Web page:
By Erin Kavanagh-Hall
A dying wish came true for a Masterton mum-of-three to walk down the aisle with her soulmate – thanks to a generous Wairarapa community.
Terri-Lee Waipuka-Governor died on Tuesday afternoon after a six-year battle with cancer.
Her whānau and friends, however, were determined to fulfil her dream of marrying long-time partner, Joe Wiremu, before she died.
On September 30, only days before saying their last goodbyes, Terri-Lee’s loved ones gathered by her side as she and Joe tied the knot, their big day made real through an outpouring of support from Wairarapa businesses, artists, and neighbours.
Earlier this year, doctors gave Terri-Lee just months to live. So a group of family and close friends formed a “wedding planning committee”.
Cash-strapped and with time ticking away, the committee reached out to the community for help.
Cousin and “wedding planner” Malo Harris said they were “blown away” by the support they received – which included over $1000 worth of food, discounted venues, and an auction fundraiser to which over 30 Wairarapa creatives donated.
“It was mind-blowing – we were so overwhelmed by the love of our community,” Malo said.
“Terri-Lee was so happy. She and Joe were staring around at everything, and were like, ‘wow, is this really our wedding? Everyone’s done this for us?’
“Our family is so humbled, so many people were so willing to help.”
Terri-Lee lived all her life in Masterton, where she was widely-known and loved within the Māori community, Malo said.
She was heavily involved with Te Kohanga Reo o Ngati Hamua and Te Kura Kaupapa Māori o Wairarapa, which her children attended, helping out with their waka ama, kapa haka, and junior darts teams. She was also a member of the adult kapa haka team Te Rangiura o Wairarapa.
“She was a giver; always thinking of others and wanting to help.”
In 2011, Terri-Lee was diagnosed with breast cancer – but was “given the all clear” a year later. Relief was short-lived, however, as the cancer eventually spread to her liver.
It was then, not knowing how much time she had left, that she began making plans for her and Joe’s arguably overdue wedding.
“Her and Joe had been together since forever – they were high school sweethearts,” Malo said.
“She thought it was a good time for them to get married.”
The family began saving for a tropical wedding and, in April, her cousins flew her to Rarotonga to scope out wedding venues.
When they returned to Wairarapa, she and her family received the grim news – Terri-Lee’s cancer was terminal.
With a home-grown wedding on the cards, the planning committee sprang into action, organising raffles and contacting businesses for possible sponsorship.
And it didn’t take long for support to start flooding in.
“We sent letters out to the businesses we thought could be helpful.
“One day, Pak n’ Save in Masterton rung us and said they’d give us a food voucher. I thought, ‘oh yeah, they’ll give us $50’. But the voucher they gave us paid for most of the food.
“I was in tears – it was amazing.”
Several other major players in Wairarapa offered donations, including Premier Bacon, Juken New Zealand, Breadcraft, and Trust House.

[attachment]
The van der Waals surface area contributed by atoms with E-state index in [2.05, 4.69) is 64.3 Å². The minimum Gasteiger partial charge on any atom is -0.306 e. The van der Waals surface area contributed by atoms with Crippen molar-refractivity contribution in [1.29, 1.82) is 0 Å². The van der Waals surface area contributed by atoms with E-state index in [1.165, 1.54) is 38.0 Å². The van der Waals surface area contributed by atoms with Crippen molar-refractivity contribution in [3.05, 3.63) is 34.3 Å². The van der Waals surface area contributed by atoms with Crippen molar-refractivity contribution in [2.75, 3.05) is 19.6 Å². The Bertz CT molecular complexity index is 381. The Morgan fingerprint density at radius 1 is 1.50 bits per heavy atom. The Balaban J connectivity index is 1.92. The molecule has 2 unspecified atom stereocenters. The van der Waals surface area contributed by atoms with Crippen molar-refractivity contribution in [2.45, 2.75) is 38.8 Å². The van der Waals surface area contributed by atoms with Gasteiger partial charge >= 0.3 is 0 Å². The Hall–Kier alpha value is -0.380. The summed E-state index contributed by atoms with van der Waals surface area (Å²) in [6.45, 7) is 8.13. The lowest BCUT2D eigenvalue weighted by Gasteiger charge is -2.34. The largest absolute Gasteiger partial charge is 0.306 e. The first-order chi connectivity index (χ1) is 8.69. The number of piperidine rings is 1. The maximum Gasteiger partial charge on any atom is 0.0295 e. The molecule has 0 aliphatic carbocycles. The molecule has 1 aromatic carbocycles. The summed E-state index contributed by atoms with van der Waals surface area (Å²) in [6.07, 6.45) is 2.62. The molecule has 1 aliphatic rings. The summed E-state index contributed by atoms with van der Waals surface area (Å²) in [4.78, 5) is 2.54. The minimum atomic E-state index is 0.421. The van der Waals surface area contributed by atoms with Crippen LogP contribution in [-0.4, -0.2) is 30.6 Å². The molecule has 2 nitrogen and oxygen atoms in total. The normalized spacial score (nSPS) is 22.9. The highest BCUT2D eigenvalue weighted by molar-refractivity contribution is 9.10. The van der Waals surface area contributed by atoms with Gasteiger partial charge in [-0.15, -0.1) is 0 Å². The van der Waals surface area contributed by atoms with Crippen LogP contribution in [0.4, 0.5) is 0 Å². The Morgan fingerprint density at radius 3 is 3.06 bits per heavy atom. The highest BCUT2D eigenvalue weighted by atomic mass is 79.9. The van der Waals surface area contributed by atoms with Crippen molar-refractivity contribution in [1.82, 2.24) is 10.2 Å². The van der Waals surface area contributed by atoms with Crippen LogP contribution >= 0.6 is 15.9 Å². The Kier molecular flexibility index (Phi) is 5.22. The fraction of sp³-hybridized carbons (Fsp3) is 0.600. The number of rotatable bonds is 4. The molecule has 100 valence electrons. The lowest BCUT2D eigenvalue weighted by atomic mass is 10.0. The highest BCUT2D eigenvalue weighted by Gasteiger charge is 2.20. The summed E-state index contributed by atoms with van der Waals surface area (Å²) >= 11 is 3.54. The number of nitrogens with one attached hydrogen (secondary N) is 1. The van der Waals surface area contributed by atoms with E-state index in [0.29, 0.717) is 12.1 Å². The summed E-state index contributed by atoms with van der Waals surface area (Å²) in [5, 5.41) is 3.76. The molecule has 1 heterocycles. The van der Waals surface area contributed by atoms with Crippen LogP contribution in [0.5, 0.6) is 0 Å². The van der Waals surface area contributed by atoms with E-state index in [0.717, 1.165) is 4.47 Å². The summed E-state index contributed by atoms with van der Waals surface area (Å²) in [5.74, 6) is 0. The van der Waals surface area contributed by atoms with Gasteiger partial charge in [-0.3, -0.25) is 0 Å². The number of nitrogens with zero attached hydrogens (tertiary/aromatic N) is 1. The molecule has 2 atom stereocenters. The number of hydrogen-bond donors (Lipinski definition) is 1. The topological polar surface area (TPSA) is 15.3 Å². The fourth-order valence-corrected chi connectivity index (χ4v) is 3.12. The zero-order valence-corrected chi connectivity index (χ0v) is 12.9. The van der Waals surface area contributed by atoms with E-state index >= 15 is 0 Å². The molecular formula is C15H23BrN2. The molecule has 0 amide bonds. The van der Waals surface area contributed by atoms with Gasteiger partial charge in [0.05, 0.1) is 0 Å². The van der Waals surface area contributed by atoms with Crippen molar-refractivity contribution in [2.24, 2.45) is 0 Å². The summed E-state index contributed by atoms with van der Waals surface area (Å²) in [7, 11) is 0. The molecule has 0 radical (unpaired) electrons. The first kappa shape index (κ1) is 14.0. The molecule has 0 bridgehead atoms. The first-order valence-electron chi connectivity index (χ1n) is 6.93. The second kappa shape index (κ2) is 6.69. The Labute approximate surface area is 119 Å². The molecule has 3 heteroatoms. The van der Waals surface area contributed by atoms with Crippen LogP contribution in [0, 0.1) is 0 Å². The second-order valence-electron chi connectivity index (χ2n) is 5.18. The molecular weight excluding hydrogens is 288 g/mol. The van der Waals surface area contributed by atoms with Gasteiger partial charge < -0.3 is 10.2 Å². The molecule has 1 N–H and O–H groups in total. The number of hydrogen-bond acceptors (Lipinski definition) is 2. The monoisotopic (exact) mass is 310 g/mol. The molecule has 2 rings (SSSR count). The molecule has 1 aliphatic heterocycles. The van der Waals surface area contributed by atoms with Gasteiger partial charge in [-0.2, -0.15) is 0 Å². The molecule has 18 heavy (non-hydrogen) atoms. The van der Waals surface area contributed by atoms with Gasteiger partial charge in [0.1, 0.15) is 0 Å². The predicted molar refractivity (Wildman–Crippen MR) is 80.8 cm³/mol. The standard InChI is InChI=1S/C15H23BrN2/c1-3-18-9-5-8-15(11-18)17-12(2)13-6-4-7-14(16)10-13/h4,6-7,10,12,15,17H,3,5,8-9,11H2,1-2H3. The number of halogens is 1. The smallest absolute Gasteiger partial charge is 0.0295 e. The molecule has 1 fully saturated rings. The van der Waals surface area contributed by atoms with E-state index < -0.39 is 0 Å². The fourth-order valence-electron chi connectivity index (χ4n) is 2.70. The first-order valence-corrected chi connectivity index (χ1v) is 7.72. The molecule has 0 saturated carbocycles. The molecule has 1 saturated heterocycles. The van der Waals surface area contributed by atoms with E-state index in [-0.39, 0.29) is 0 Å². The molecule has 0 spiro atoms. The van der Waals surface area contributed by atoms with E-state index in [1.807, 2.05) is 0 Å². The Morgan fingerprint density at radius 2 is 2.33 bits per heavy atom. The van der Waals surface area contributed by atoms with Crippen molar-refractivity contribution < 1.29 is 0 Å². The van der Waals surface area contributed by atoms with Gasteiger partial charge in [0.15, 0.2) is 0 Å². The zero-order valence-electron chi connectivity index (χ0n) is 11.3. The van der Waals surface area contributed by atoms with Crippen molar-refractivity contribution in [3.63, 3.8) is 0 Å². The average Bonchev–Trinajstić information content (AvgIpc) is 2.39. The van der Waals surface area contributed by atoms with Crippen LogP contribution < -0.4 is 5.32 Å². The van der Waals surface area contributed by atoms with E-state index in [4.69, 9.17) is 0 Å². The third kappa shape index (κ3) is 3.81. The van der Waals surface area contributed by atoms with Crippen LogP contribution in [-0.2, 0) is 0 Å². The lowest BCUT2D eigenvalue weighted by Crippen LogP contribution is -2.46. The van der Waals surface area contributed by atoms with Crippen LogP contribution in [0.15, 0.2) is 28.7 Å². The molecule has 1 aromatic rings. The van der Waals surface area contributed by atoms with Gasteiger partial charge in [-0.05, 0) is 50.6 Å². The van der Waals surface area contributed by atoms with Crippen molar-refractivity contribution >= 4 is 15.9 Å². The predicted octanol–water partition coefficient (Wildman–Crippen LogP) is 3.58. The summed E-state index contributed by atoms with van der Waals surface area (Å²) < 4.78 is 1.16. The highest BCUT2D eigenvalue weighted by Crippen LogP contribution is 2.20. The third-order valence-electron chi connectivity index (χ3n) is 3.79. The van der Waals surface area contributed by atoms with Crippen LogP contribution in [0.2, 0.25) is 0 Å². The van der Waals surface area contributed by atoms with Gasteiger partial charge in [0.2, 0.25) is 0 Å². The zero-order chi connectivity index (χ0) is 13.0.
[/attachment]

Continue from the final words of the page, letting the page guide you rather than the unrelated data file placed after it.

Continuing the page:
The bulk of the wedding expenses were paid through funds raised by an art auction held at creative hub Te Patukituki o Wairarapa on Queen St.
Prominent Wairarapa players in the Māori art world donated their work for auction – Rongomaiaia Te Whaiti, Jenny Katene-Morgan, Maxine Hemi, Kiri Riwai-Couch Photography, Sam Ludden, and painter and Maori Party co-leader Marama Fox, to name a few.
“We had about 50 pieces donated in the end – and raised over $10,000. It was a huge success.”
Terri-Lee and Joe’s wedding went off without a hitch. The ceremony was held at Te Kura Kaupapa Māori o Wairarapa, followed by a reception at the Gladstone Sports Complex – the venue provided with a generous discount.
Terri-Lee looked radiant in an off-white dress with a beaded lace overlay, and her hair in soft curls.
“She wasn’t a super girly-girl, so it took her a while to pick a dress. But she did well; she looked beautiful.
“There was a little bit of rain on the day, but it stopped as soon as she arrived at the ceremony, the rain stopped.”
Ever the giver, Terri-Lee offered to help her whanau clean up the venue after the reception – but Malo was having none of it, giving her and Joe the keys to a room at Gladstone Lodge, where they spent their first night as newlyweds.
“It was a beautiful day – so much love coming from everywhere.
“Joe said to me several times it was the happiest he’d seen Terri-Lee in a long time. It was better than we even imagined.”
Sadly, barely a week after her big day, Terri-Lee’s health deteriorated rapidly, and her family were told to prepare for the end.
“I think she was hanging on for her wedding day,” Malo said.
Aunt Makuini Kerehi said she was happy Terri-Lee’s family have the fond memories of the wedding to sustain them in the weeks ahead.
“It’s good that it’s still fresh in their minds. It’s going to be rough, but they have the good times to reflect on, which I hope will help.”
Makuini said Terri-Lee died “peacefully” at her home, with husband Joe and children Desharna, Frances and Hinemaia at her side.
“She will be very much missed.”
Terri-Lee and Joe’s family would like to thank:
- Te Kura Kaupapa Māori o Wairarapa
- The Gladstone Sports Complex
- Pak n’ Save Masterton
- The Premier Bacon whānau
- Juken New Zealand
- Liquorland Masterton
- Festival Hire Wairarapa
- Native Mana Portraits
- The Matthews whānau
- Kara Henare and whānau
- The Wairarapa Centre of the Cancer Society
- Wairarapa REAP
- Trust House
The family also wanted to thank Mary and her palliative nursing team, who cared for Terri-Lee in her final days.